Dual graviton

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Dual graviton
CompositionElementary particle
InteractionsGravitation
StatusHypothetical
AntiparticleSelf
Theorized2000s[1][2]
Electric chargee
Spin2

In theoretical physics, the dual graviton is a hypothetical elementary particle that is a dual of the graviton under electric-magnetic duality predicted by some formulations of supergravity in eleven dimensions.[3]

The dual graviton was first hypothesized in 1980.[4] It was theoretically modeled in 2000s,[1][2] which was then predicted in eleven-dimensional mathematics of SO(8) supergravity in the framework of electric-magnetic duality.[3] It again emerged in the E11 generalized geometry in eleven dimensions,[5] and the E7 generalized vielbeine-geometry in eleven dimensions.[6] While there is no local coupling between graviton and dual graviton, the field introduced by dual graviton may be coupled to a BF model as non-local gravitational fields in extra dimensions.[7]

Dual linearized gravity[edit]

The dual formulations of linearized gravity are described by a mixed Young symmetry tensor , the so-called dual graviton, in any spacetime dimension D > 4 with the following characters:[2]

where square brackets show antisymmetrization.

For 5-D spacetime, the spin-2 dual graviton is described by the Curtright field . The symmetry properties imply that

The Lagrangian action for the spin-2 dual graviton in 5-D spacetime, the Curtright field, becomes[2]

where is defined as

and the gauge symmetry of the Curtright field is

The dual Riemann curvature tensor of the dual graviton is defined as follows:[2]

and the dual Ricci curvature tensor and scalar curvature of the dual graviton become, respectively

They fulfill the following Bianchi identities

where is the 5-D spacetime metric.

Dual graviton coupling with BF theory[edit]

Dual gravitons have interaction with topological BF model in D = 5 through the following Lagrangian action[7]

where

Here, is the curvature form, and is the background field.

In principle, it should similarly be coupled to a BF model of gravity as the linearized Einstein–Hilbert action in D > 4:

where is the determinant of the metric tensor matrix, and is the Ricci scalar.

Dual gravitoelectromagnetism[edit]

In similar manner while we define gravitomagnetic and gravitoelectic for the graviton, we can define electric and magnetic fields for the dual graviton.[8] There are the following relation between the gravitoelectic field and gravitomagnetic field of the graviton and the gravitoelectic field and gravitomagnetic field of the dual graviton :[9]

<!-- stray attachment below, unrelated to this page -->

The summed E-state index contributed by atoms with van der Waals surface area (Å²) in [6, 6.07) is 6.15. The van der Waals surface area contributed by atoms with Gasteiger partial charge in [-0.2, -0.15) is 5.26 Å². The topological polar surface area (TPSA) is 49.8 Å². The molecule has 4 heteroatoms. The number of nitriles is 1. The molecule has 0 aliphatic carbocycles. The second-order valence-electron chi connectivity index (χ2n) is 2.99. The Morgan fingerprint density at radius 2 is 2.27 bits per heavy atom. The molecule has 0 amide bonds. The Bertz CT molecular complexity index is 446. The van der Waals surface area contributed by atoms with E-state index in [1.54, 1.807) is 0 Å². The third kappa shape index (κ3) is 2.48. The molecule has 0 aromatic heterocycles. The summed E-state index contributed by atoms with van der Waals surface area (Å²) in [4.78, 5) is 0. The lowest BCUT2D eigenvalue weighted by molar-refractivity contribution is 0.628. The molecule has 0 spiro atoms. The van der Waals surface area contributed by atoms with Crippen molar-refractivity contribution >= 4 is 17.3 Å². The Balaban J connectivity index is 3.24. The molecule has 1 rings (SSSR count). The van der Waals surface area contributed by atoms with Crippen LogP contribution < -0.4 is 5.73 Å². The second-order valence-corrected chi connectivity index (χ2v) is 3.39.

and scalar curvature with dual scalar curvature :[9]

where denotes the Hodge dual.

Dual graviton in conformal gravity[edit]

The free (4,0) conformal gravity in D = 6 is defined as

where is the Weyl tensor in D = 6. The free (4,0) conformal gravity can be reduced to the graviton in the ordinary space, and the dual graviton in the dual space in D = 4.[10]

See also[edit]

References[edit]

  1. ^ a b Hull, C. M. (2001). "Duality in Gravity and Higher Spin Gauge Fields". Journal of High Energy Physics. 2001 (9): 27. arXiv:hep-th/0107149. Bibcode:2001JHEP...09..027H. doi:10.1088/1126-6708/2001/09/027.
  2. ^ a b c d e Bekaert, X.; Boulanger, N.; Henneaux, M. (2003). "Consistent deformations of dual formulations of linearized gravity: A no-go result". Physical Review D. 67 (4): 044010. arXiv:hep-th/0210278. Bibcode:2003PhRvD..67d4010B. doi:10.1103/PhysRevD.67.044010.
  3. ^ a b de Wit, B.; Nicolai, H. (2013). "Deformations of gauged SO(8) supergravity and supergravity in eleven dimensions". Journal of High Energy Physics. 2013 (5): 77. arXiv:1302.6219. Bibcode:2013JHEP...05..077D. doi:10.1007/JHEP05(2013)077.
  4. ^ Curtright, T. (1985). "Generalised Gauge Fields". Physics Letters B. 165 (4–6): 304. Bibcode:1985PhLB..165..304C. doi:10.1016/0370-2693(85)91235-3.
  5. ^ West, P. (2012). "Generalised geometry, eleven dimensions and E11". Journal of High Energy Physics. 2012 (2): 18. arXiv:1111.1642. Bibcode:2012JHEP...02..018W. doi:10.1007/JHEP02(2012)018.
  6. ^ Godazgar, H.; Godazgar, M.; Nicolai, H. (2014). "Generalised geometry from the ground up". Journal of High Energy Physics. 2014 (2): 75. arXiv:1307.8295. Bibcode:2014JHEP...02..075G. doi:10.1007/JHEP02(2014)075.
  7. ^ a b Bizdadea, C.; Cioroianu, E. M.; Danehkar, A.; Iordache, M.; Saliu, S. O.; Sararu, S. C. (2009). "Consistent interactions of dual linearized gravity in D = 5: couplings with a topological BF model". European Physical Journal C. 63 (3): 491–519. arXiv:0908.2169. Bibcode:2009EPJC...63..491B. doi:10.1140/epjc/s10052-009-1105-0.
  8. ^ Henneaux, M.; Teitelboim, C. (2005). "Duality in linearized gravity". Physics Letters B. 71 (2): 024018. arXiv:gr-qc/0408101. Bibcode:2005PhRvD..71b4018H. doi:10.1103/PhysRevD.71.024018.
  9. ^ a b Henneaux, M., "E10 and gravitational duality" https://www.theorie.physik.uni-muenchen.de/activities/workshops/archive_workshops_conferences/jointerc_2014/henneaux.pdf
  10. ^ Hull, C. M. (2000). "Symmetries and Compactifications of (4,0) Conformal Gravity". Journal of High Energy Physics. 2000 (0012): 007. arXiv:hep-th/0011215. Bibcode:2000JHEP...12..007H. doi:10.1088/1126-6708/2000/12/007.